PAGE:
This prosecutorial approach wasn’t punished at the ballot box; instead, racking up convictions and plea deals seemed to bolster the political careers of district attorneys.

The new sheriffs in town

No longer.

Since 2013, roughly 30 reform-minded prosecutors have been elected. A few now preside over prosecutorial staffs in some of the nation’s biggest cities, like Philadelphia’s Larry Krasner and Boston’s Rachael Rollins. But they also include chief prosecutors of smaller municipalities, like Satana Deberry, who was elected district attorney of Durham County, North Carolina, in 2018, and Parisa Dehghani-Tafti, the commonwealth’s attorney of Arlington County, Virginia, who won on a platform of ending mass incarceration in 2019.

Satana Deberry won her district attorney race in 2018 by campaigning on ending cash bail. Satana Deberry

These prosecutors are reinventing the role of the modern district attorney. Krasner, for example, campaigned on eliminating cash bail, reining in police misconduct and upending a system of mass incarceration that disproportionately imprisons people of color. He won with nearly 75% of the vote in the general election.

In 2018, before a packed lecture hall, Krasner told my law students that ending racialized mass incarceration is “the most important civil rights issue of our time.” He pointed out that the key difference between a traditional prosecutor and progressive one is that the latter is a “prosecutor with compassion” and “a public defender with power.”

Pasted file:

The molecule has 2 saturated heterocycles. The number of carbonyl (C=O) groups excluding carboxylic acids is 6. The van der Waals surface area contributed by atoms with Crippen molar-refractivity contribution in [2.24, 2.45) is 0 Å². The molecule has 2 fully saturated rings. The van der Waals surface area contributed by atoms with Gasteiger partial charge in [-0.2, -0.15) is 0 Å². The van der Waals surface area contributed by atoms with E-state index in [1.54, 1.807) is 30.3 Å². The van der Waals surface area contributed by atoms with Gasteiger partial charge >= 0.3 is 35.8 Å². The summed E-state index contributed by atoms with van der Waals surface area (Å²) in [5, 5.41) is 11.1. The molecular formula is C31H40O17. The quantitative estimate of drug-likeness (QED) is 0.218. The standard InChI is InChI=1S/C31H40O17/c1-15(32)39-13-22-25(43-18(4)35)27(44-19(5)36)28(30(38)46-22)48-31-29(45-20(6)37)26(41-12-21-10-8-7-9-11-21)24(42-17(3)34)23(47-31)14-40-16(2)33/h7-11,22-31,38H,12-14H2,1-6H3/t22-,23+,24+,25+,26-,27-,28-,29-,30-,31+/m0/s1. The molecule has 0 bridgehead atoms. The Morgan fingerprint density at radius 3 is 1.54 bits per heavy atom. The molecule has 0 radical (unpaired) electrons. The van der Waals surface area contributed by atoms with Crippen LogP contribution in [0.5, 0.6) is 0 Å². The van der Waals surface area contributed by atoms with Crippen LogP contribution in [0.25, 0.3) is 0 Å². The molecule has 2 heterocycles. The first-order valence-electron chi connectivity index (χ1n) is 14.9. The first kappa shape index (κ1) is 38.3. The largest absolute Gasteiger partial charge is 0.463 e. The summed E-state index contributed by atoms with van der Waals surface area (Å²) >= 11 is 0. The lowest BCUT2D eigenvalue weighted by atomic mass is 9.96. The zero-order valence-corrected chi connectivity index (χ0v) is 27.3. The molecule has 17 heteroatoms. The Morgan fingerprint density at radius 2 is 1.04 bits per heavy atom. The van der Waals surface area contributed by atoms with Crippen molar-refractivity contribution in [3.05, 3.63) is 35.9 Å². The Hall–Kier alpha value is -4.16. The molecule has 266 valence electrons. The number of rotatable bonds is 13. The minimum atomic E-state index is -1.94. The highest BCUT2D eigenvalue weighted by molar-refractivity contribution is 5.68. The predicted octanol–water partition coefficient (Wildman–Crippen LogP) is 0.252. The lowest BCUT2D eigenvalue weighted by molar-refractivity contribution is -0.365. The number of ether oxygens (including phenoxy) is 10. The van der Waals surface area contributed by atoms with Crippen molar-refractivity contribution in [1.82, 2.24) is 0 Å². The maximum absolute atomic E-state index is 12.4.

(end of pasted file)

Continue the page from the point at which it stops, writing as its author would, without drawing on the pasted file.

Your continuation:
This growing crop of “prosecutors with compassion” and “public defenders with power” has upended my own binary way of thinking about the role of the district attorney.

I’ve realized that a district attorney can adopt a fundamentally different moral compass and conception of justice. While traditional “law and order” prosecutors possess a moral, legal and political compass that sharply distinguishes between victims and perpetrators, I’d argue that truly progressive prosecutors recognize that “hurt people hurt people” and refuse to subordinate the values of restoration, rehabilitation and redemption to those of retribution, retaliation and revenge.

These two sets of values can collide. Many entrenched judges, prosecutors, police chiefs, police unions and legislators have loudly opposed – or have actively resisted – this shift to restoration and redemption.

Progressive prosecutors, according to U.S. Attorney General William Barr, are “undercutting the police, letting criminals off the hook, and refusing to enforce the law.” In a December rally, President Trump singled out Krasner, calling him “the worst district attorney,” one who “lets killers out almost immediately.”

Philadelphia District Attorney Larry Krasner has drawn the ire of President Trump. AP Photo/Matt Rourke

The experience of Aramis Ayala, the state attorney for the 9th Judicial Circuit Court of Florida, is a classic example of the obstacles these new prosecutors can face. After being elected in 2016, she announced that she would no longer seek the death penalty for any defendants tried by her office. Florida Gov. Rick Scott responded by reassigning 24 aggravated murder cases to another state attorney who was amenable to the death penalty.

Ayala sued to have the cases returned to her jurisdiction. She lost.

What changed?

Nonetheless, progressive prosecutors would have never attained power in the first place if their views didn’t resonate with voters.

Michelle Alexander’s 2010 book, “The New Jim Crow,” deserves some credit for changing the way activists thought about crime and punishment. Alexander cast mass incarceration as a civil rights crisis by showing that people didn’t simply end up in jail because they were bad people who made poor choices. Nor did prison populations explode simply because there were more crimes being committed. Instead, mass incarceration was closely intertwined with race, poverty and government policy.